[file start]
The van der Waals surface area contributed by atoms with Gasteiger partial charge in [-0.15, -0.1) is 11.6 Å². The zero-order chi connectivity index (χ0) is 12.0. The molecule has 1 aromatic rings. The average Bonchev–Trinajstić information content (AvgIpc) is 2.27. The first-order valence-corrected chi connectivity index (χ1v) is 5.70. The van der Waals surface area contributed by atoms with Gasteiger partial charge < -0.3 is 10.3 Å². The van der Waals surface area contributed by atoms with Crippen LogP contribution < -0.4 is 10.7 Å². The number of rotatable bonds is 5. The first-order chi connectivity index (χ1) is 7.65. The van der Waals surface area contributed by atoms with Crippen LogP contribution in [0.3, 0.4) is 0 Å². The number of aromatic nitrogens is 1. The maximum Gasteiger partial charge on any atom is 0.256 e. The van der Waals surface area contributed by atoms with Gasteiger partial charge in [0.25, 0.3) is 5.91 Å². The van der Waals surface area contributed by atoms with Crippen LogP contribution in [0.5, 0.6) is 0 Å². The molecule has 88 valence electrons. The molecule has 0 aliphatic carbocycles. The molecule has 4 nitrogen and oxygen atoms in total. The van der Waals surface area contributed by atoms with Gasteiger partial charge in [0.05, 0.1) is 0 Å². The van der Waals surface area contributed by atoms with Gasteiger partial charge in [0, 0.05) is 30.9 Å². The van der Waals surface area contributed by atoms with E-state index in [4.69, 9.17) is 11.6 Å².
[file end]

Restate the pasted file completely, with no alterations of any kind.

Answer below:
The van der Waals surface area contributed by atoms with Gasteiger partial charge in [-0.15, -0.1) is 11.6 Å². The zero-order chi connectivity index (χ0) is 12.0. The molecule has 1 aromatic rings. The average Bonchev–Trinajstić information content (AvgIpc) is 2.27. The first-order valence-corrected chi connectivity index (χ1v) is 5.70. The van der Waals surface area contributed by atoms with Gasteiger partial charge < -0.3 is 10.3 Å². The van der Waals surface area contributed by atoms with Crippen LogP contribution < -0.4 is 10.7 Å². The number of rotatable bonds is 5. The first-order chi connectivity index (χ1) is 7.65. The van der Waals surface area contributed by atoms with Crippen LogP contribution in [0.3, 0.4) is 0 Å². The number of aromatic nitrogens is 1. The maximum Gasteiger partial charge on any atom is 0.256 e. The van der Waals surface area contributed by atoms with Gasteiger partial charge in [0.25, 0.3) is 5.91 Å². The van der Waals surface area contributed by atoms with Crippen LogP contribution in [0.5, 0.6) is 0 Å². The molecule has 88 valence electrons. The molecule has 0 aliphatic carbocycles. The molecule has 4 nitrogen and oxygen atoms in total. The van der Waals surface area contributed by atoms with Gasteiger partial charge in [0.05, 0.1) is 0 Å². The van der Waals surface area contributed by atoms with Gasteiger partial charge in [0, 0.05) is 30.9 Å². The van der Waals surface area contributed by atoms with E-state index in [4.69, 9.17) is 11.6 Å².